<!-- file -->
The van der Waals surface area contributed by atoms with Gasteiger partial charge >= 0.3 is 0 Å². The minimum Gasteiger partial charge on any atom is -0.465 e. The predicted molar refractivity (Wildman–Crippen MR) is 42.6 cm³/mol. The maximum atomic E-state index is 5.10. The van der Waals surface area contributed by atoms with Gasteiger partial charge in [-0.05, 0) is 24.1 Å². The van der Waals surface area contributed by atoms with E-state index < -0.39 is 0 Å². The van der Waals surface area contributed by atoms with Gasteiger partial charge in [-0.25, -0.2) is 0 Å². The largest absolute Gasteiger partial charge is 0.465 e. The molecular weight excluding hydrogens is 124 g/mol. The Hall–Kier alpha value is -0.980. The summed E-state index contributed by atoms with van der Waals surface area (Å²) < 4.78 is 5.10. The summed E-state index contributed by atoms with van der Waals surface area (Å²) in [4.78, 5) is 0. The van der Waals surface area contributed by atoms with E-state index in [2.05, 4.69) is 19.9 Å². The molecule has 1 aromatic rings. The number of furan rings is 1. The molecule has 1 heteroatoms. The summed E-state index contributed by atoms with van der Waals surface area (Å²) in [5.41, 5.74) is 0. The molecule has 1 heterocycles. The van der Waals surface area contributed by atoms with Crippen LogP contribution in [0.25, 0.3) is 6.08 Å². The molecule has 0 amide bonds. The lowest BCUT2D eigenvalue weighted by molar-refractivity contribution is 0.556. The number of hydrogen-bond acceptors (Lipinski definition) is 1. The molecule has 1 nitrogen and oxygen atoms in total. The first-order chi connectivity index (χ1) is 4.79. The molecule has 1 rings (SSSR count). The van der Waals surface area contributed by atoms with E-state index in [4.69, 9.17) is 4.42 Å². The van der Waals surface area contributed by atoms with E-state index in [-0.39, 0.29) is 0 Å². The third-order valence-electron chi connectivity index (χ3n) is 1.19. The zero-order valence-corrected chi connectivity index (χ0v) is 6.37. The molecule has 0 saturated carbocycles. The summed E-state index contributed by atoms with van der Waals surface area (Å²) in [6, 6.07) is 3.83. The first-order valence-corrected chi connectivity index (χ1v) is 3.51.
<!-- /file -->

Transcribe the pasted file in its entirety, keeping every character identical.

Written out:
The van der Waals surface area contributed by atoms with Gasteiger partial charge >= 0.3 is 0 Å². The minimum Gasteiger partial charge on any atom is -0.465 e. The predicted molar refractivity (Wildman–Crippen MR) is 42.6 cm³/mol. The maximum atomic E-state index is 5.10. The van der Waals surface area contributed by atoms with Gasteiger partial charge in [-0.05, 0) is 24.1 Å². The van der Waals surface area contributed by atoms with E-state index < -0.39 is 0 Å². The van der Waals surface area contributed by atoms with Gasteiger partial charge in [-0.25, -0.2) is 0 Å². The largest absolute Gasteiger partial charge is 0.465 e. The molecular weight excluding hydrogens is 124 g/mol. The Hall–Kier alpha value is -0.980. The summed E-state index contributed by atoms with van der Waals surface area (Å²) < 4.78 is 5.10. The summed E-state index contributed by atoms with van der Waals surface area (Å²) in [4.78, 5) is 0. The van der Waals surface area contributed by atoms with E-state index in [2.05, 4.69) is 19.9 Å². The molecule has 1 aromatic rings. The number of furan rings is 1. The molecule has 1 heteroatoms. The summed E-state index contributed by atoms with van der Waals surface area (Å²) in [5.41, 5.74) is 0. The molecule has 1 heterocycles. The van der Waals surface area contributed by atoms with Crippen LogP contribution in [0.25, 0.3) is 6.08 Å². The molecule has 0 amide bonds. The lowest BCUT2D eigenvalue weighted by molar-refractivity contribution is 0.556. The number of hydrogen-bond acceptors (Lipinski definition) is 1. The molecule has 1 nitrogen and oxygen atoms in total. The first-order chi connectivity index (χ1) is 4.79. The molecule has 1 rings (SSSR count). The van der Waals surface area contributed by atoms with E-state index in [4.69, 9.17) is 4.42 Å². The van der Waals surface area contributed by atoms with E-state index in [-0.39, 0.29) is 0 Å². The third-order valence-electron chi connectivity index (χ3n) is 1.19. The zero-order valence-corrected chi connectivity index (χ0v) is 6.37. The molecule has 0 saturated carbocycles. The summed E-state index contributed by atoms with van der Waals surface area (Å²) in [6, 6.07) is 3.83. The first-order valence-corrected chi connectivity index (χ1v) is 3.51.